The New York Times ran a very nice piece last week (with a GAB mention!) about the U.S. Department of Justice’s Kleptocracy Asset Recovery Initiative, and its ongoing efforts to seize foreign assets held by corrupt foreign leaders (and their cronies) in the United States. We’ve already had a lot of blog commentary on some of the issues associated with the Kleptocracy Initiative (see here, here, here, here, and here). But I wanted to pause for a moment to consider a question raised in the NYT piece: Is the effort worthwhile, given its resource costs and the relatively modest successes to date? The answer is not obvious; as Rick (quoted in the article) put it: “In terms of really helping the global anticorruption struggle, I wonder if this is the highest use of resources.” (Rick further suggests that the DOJ’s resources would be better spent on assisting countries pursuing their own anticorruption and asset recovery cases.)
Rick is right to raise these questions about the Kleptocracy Initiative—but my instincts are different from his. Even if it is the case, as the NYT reports, that the DOJ has so far only been able to recover around 8% of the assets it has gone after under the Kleptocracy Initiative, this still strikes me as a good use of DOJ resources. Here’s why:
- First, though this is more of a quibble, expressing the recoveries in terms of percentages of money sought may be somewhat misleading, for two reasons. One, the DOJ may start out with the most ambitious target it thinks it might be able to achieve, much as a private civil plaintiff will file a law suit seeking hundreds of millions in damages, even if her lawyer knows she realistically might only be able to recover a few hundred thousand at best. Two, a lot of these cases are still in the pipeline—the Kleptocracy Initiative is still relatively young, and the cases take a long time—and so perhaps the denominator ought to be not the total amount sought by the DOJ, but the total amount of assets whose ownership has been finally resolved.
- Second, as the article points out, one of the reasons the recoveries take so long, and are sometimes relatively modest, is because the targets hire big teams of top-notch (and very expensive) lawyers to fight the seizures. But these legal costs (and the costs associated with not having access to the assets while they’re tied up in court proceedings) are also costs for the asset owners, and so should be factored into the deterrent effect of the Kleptocracy Initiative. (Of course, this also raises concerns about potential abuse or overreach—not everyone targeted is always necessarily guilty, though so far the Kleptocracy Initiative’s targets don’t appear to have been close cases.)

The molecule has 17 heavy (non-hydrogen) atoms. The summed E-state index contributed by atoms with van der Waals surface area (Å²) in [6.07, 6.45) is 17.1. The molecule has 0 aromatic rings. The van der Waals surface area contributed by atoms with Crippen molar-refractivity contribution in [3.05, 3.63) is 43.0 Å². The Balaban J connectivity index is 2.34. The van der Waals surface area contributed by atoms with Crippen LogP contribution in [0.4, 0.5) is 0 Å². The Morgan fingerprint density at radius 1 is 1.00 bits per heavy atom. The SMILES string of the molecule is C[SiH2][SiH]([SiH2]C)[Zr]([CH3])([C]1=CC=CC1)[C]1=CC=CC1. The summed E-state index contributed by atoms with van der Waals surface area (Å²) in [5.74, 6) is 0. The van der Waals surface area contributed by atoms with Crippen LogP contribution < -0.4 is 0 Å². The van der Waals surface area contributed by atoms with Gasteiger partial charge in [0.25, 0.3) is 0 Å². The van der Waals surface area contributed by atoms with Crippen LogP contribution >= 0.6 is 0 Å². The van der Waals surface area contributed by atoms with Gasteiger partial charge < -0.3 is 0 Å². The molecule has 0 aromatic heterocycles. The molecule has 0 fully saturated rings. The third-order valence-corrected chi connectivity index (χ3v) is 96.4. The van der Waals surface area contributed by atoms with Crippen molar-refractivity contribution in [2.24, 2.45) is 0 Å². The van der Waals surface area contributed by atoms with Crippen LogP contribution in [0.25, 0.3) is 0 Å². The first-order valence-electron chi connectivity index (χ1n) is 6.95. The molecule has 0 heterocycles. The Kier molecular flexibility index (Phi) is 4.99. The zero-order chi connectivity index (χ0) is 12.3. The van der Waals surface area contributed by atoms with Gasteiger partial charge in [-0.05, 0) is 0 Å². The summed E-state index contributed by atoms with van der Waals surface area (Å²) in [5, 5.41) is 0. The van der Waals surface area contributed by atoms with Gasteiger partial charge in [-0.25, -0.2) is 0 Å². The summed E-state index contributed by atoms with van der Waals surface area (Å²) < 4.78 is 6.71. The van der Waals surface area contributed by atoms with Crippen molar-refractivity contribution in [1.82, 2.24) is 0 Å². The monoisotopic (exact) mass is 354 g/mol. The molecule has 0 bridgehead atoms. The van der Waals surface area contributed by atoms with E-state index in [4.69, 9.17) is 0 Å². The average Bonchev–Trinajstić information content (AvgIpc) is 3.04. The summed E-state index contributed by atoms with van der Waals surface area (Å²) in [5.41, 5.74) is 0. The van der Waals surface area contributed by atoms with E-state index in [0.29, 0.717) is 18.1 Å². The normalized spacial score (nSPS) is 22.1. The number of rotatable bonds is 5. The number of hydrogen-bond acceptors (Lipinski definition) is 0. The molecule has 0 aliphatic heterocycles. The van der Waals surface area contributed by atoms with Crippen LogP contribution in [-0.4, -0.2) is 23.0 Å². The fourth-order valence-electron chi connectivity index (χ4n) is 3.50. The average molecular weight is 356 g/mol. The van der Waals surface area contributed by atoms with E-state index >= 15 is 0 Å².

- Third, as noted above, the Kleptocracy Initiative is still relatively young, and there’s likely to be a lot of learning-by-doing, such that I would expect that the success rate will improve over time.
- Fourth, and related to several of the above points, I think that the right way to evaluate a program like the Kleptocracy Initiative is not so much in terms of assets seized (and returned), but in terms of its deterrent effect. Asset seizures are nice and generate big headlines, and in some cases returned assets can be used to do some good in the victim country, but I actually think there’s probably too much attention to seizures and returns as the measure of success. The real measure of success should be the extent to which the DOJ’s approach (and other measures, such as greater financial transparency) make it harder for corrupt leaders to reap the benefits of their ill-gotten wealth. A big part of that is to make hiding those assets in places like the United States a riskier proposition. Unfortunately, it’s very hard to measure the deterrent effect of the Kleptocracy Initiative directly, and indeed the deterrent effect is only likely to emerge gradually, as kleptocrats start thinking twice before parking their money in the U.S. So I’m mainly going on instinct, but I tend to think that a high profile initiative like this, with at least a few high-profile, headline-grabbing seizures (Obiang, Abache, etc.) will have an effect.
- Finally, Rick offers as an alternative approach providing greater DOJ assistance to countries going after assets themselves. Of course, these aren’t mutually exclusive, though I recognize that there are trade-offs at the margin. It’s really a question of degree—I don’t think Rick believes the U.S. should not devote any effort to seizing illicit assets held in the U.S., and I certainly would strongly favor devoting more resources to mutual legal assistance. But perhaps I’m somewhat more skeptical than Rick about the effectiveness of other countries’ efforts to go after stolen assets themselves, even with U.S. assistance. Many of the victim countries will be plagued by a lack of capacity (these cases are very complex and expensive), a lack of will (especially when the owners of the illicit assets are still in power), or both. The best-case scenario would be for the victim country to take the lead on going after the stolen assets, with the U.S. and other countries providing support. But when that can’t or won’t happen, something like the Kleptocracy Initiative seems like a valuable backstop.